Acer Stream review: Android 2.1 Acer Stream review: Android 2.1

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Categories: Mobile Phones Reviews   Tags: , ,
We love
Multimedia support
We hate
Awful keyboard, even worse UI navigation
Verdict
The worst, most confusing Android 2.1 skin we’ve tested yet
Launch Price
£399.99
7 Pages
1234567

acer-stream-review-17

The Acer Stream runs the relatively recent Android 2.1, and as with almost every new entry in the Google phone space these days, it’s a custom version of it. Acer’s made twists, chops and changes everywhere in a bid to differentiate its handset from the rest. Does it pull it off? In a word, no. Find out why in this section of our Acer Stream review.


Read the rest of our Acer Stream review
Acer Stream review
Acer Stream review: Build and touchscreen
Acer Stream review: Multimedia

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There’s no easy way to say this, so we’re just going to spit it out: the Android 2.1 skin on the Acer Stream is the worst we’ve ever tested. It’s not slow or buggy in any way, but it’s so absurdly confusing, we’ve had to conclude that the company made UI decisions by sacrificing chickens and looking at the entrails.

Things are pretty confusing even when the Acer Stream is powered off, thanks to a trio of unnecessary and oversized track control keys below the resident Android row of buttons. But turn it on and things just get even more headscratching.

While apps themselves run just fine (And Android 2.1 means Google Maps Navigation is a go), it’s getting to them that’s likely to send you around the bend. Fire up the Acer Stream, and you’ll encounter quite the most bizarre homescreen layout ever stuffed on any Android phone. The homescreen shows the cover art of the last album you were listening to, while sliding to the left brings up your recent apps (Though holding down the home button doesn’t, which makes multitasking a serious chore), and sliding to the right brings up your media, which is pretty pointless in such a small space if you have more than a handful of songs or photos stored.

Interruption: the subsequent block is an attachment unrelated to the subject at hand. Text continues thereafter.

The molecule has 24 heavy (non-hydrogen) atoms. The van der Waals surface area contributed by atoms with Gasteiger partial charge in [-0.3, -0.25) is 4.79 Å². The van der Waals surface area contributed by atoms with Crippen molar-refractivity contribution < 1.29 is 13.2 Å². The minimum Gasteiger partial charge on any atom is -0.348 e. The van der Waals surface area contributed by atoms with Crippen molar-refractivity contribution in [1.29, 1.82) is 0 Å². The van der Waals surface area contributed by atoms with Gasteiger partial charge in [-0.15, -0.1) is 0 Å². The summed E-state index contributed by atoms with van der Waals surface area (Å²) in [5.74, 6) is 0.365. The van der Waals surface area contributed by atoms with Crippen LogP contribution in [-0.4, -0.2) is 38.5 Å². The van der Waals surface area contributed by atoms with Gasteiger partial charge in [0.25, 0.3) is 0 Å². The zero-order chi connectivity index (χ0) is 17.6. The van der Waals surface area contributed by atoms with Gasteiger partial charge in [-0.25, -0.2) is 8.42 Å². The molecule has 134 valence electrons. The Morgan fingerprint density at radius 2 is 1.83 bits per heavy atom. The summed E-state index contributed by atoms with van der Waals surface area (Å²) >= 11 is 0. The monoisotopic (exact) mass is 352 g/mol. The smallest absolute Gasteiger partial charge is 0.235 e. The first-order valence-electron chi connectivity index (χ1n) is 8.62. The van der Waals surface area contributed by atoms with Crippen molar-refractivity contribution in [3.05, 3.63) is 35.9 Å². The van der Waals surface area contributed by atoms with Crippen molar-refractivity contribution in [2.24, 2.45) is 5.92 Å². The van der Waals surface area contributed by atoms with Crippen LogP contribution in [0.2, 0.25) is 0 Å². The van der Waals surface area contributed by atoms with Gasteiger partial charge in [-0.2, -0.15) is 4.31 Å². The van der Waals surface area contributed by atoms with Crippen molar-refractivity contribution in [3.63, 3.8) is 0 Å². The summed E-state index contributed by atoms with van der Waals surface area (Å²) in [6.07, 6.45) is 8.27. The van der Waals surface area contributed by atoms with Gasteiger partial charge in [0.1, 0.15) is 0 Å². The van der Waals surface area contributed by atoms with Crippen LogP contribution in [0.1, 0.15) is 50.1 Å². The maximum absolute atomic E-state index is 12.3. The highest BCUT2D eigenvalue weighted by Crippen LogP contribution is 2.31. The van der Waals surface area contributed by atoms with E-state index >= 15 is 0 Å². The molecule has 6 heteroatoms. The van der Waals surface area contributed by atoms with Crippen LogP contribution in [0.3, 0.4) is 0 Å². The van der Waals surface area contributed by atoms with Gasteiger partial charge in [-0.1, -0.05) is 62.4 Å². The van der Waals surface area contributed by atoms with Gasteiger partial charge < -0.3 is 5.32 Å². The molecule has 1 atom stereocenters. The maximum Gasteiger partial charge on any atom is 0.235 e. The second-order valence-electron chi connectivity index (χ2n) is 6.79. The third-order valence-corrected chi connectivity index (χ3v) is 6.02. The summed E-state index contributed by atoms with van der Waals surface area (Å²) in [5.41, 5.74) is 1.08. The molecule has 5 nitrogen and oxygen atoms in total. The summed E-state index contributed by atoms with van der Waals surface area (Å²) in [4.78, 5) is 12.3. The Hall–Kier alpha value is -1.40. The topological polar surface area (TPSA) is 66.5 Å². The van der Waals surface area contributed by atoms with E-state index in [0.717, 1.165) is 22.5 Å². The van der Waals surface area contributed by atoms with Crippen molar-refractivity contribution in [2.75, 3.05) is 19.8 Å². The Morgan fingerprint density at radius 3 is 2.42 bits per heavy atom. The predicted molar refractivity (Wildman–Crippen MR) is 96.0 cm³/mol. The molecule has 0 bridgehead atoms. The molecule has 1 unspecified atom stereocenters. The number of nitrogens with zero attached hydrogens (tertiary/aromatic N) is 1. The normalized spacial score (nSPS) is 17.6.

Where are the widgets then? We were wondering exactly the same thing, until we eventually found them – on the lock screen. This isn’t a bad idea in theory, as it means you can glance at the latest news or Facebook drivel whenever, and unlock the Acer Stream directly on to any app you like. The problem is, they’re not persistent on the homescreen, so to get to them, you have to hold down the home button. They should just be there – that’s the point.

The pop up menu on the homescreen is also nonsensical. There’s a favourite apps tray at the top, which is all good and well, but it doesn’t behave like the rest of the list once you pull it up, which moves from left to right. The menu is basically one big L-shape, not that you’d notice it at first. We gave the Acer Stream to several people familiar with Android phones, and they were all stopped in their tracks by this daft design.

And then there’s the QWERTY keyboard. We’ve run into Acer’s latest attempt at a touchscreen keyboard before, on the Acer beTouch E400 at Mobile World Congress in February. We said then that it was atrocious, and unsurprisingly, it’s still atrocious now. It’s pointlessly tiny and inaccurate, and even touchscreen veterans will find themselves forced to henpeck with it.

Luckily, you can switch to the stock Android keyboard. But the worst offender by far is the notification bar, usually a useful tool on Android and a much less intrusive way of checking your messages than on iOS for the iPhone. Samsung made a nice tweak on the Samsung Galaxy S sticking track controls and network toggles on it and leaving it at that, but Acer on the other hand has simply stuck the notification bar in the middle of the homescreen.

Notifications then rise out of the top of it like speech bubbles. If that sounds stupid to you, it’s because it is. You have to prod one thin line in the middle of the screen to get to your activities, and to cap it all, said line moves to the bottom of the screen in every other app, and sometimes to the top on the homescreen. Yes, it’s an oscillating notification bar, and yes, it’s a bad thing.

On the plus side at least, it does have exceptionally solid multimedia support – more on that in the media section of our Acer Stream review. The problem is getting to all those files in the first place. It didn’t have to be one, but for whatever reason, Acer decided to make it so.

Acer Stream review sample provided by Expansys

Read the rest of our Acer Stream review
Acer Stream review
Acer Stream review: Build and touchscreen
Acer Stream review: Multimedia

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